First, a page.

As a former UT doctoral student remains jailed in Iran, UT administrators continue to refuse to take an official stance on his imprisonment.
Omid Kokabee, a former UT physics doctoral student who was arrested in Iran while visiting family in February of 2011, lost his final appeal in Iranian court last month. He had been brought up on charges of conspiring with foreign countries in plots against the Iranian government and sentenced to 10 years in prison. In a statement released Tuesday, UT System Chancellor Francisco Cigarroa said his decision not to release an official statement in Kokabee’s defense still stands, but he does urge community members to pursue support for Kokabee elsewhere.
Kokabee has continually denied all charges against him
Herbert Berk, UT physics professor and member of the Committee on International Freedom of Scientists of the American Physical Society, said now that Kokabee has lost his final appeal, the most plausible way to bring about justice for him would be a mass showing of support to put pressure on the Iranian government to treat him fairly.
“It just has to come from international pressure,” Berk said.
Berk began an online petition in June urging the Iranian government to review Kokabee’s case fairly, a measure he hoped would lead to his release. The petition has 323 signatures so far.
Berk said it is still unclear why the Iranian government has targeted Kokabee
Widespread belief that Kokabee was wrongly accused of those charges and faced an unfair trial has led to an international campaign to bring him justice.
Advocates for Kokabee’s freedom include several highly-respected academic entities, including University of Oslo, American Society for Photobiology and the Committee on International Freedom of Scientists of the American Physical Society.
Berk’s petition cites some of the factors he believes led to an unfair trial for Kokabee
“We find it very difficult to believe the charges he has been convicted of, charges which he has denied under intense pressure. His conviction occurred after a rapid hearing that convicted more than 10 individuals, with little time to present a cogent defense,” the petition read.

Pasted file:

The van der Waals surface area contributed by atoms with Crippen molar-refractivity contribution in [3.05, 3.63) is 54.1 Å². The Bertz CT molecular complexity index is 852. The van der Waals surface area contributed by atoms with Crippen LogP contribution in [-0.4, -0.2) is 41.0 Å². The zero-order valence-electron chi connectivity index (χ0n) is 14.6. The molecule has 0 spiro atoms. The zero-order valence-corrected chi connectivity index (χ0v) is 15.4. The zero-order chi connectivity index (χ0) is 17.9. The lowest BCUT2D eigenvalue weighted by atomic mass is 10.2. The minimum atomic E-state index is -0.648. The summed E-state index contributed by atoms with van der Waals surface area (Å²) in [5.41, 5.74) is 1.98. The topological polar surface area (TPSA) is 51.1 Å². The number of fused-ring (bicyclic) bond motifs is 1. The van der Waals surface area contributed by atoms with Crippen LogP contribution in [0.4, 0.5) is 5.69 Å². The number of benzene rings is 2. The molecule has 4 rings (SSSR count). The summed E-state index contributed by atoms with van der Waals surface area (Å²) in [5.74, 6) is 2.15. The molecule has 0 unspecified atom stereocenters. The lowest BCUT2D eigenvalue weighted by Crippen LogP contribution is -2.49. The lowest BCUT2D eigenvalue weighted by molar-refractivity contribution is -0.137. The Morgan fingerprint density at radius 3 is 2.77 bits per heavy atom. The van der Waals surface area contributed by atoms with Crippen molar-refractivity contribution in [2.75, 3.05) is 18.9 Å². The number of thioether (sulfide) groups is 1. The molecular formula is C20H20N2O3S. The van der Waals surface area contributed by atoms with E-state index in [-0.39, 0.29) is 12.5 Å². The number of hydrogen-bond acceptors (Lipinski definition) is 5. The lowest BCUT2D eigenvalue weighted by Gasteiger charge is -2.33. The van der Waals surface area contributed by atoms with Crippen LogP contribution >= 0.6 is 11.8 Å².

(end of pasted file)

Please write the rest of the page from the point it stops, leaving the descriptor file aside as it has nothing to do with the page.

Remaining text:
In response to Kokabee’s plight, UT President William Powers, Jr. attempted to gain permission to release a statement advocating for Kokabee this past summer but was prohibited by the UT System Board of Regents. Cigarroa cited a rule that only the board president or UT System chancellor may comment on “matters of a political or obviously controversial nature, which represent an official position of the UT System or any institution or department thereof.”
Cigarroa then said he did not feel it appropriate for the UT System to take a position in Kokabee’s defense
“We have great sympathy for the plight of Omid Kokabee,” Cigarroa said in July. “As I mentioned in a July 3 letter to President Powers, we are personally sympathetic, but believe it is not a matter upon which it is appropriate for the UT System to take an official position. I also suggested reaching out to human rights organizations, including the National Academies’ Committee on Human Rights in an effort to seek assistance in promoting the petition led by physics professor Herbert Berk to release Mr. Kokabee.”
Berk said he feels the University is capable of releasing such a statement, and he sees their refusal as a major roadblock for Kokabee.
“There is a limit to what [the Committee on International Freedom] can do, and we have done a lot. But it would be good to get the support of the major institutions in our country, and UT is one of them,” Berk said. “Not getting the support in this particular case is very disappointing. It hurts our attempts.”
Berk said there have been multiple cases of academics being unjustly jailed in Iran who were subsequently released as a result of public pressure
Dr. Arash Alaei is one of those cases.
Alaei, an HIV and AIDS researcher, was imprisoned by the Iranian government from 2008 to 2011, during which time he was jailed with Kokabee for several months. Alaei was accused of conspiring to overthrow the Iranian government and sentenced to a six-year prison term. With international support from academic Alaei said that kind of support is what Kokabee desperately needs at this time.
“I think the best approach would be to involve the media and campaign for him,” Alaei said.
Alaei said the Iranian government has jailed several people without any reason in recent years, and it is commonplace in Iran for prisoners to be denied basic legal rights such as adequate access to their attorney.
In Alaei’s case, support for him in the U.S. included the dean of Harvard University’s School of Public Health, the State University of New York-Albany School of Public Health and the Ohio State University’s School of Public Health. Ohio State University is one of UT’s 11 peer institutions.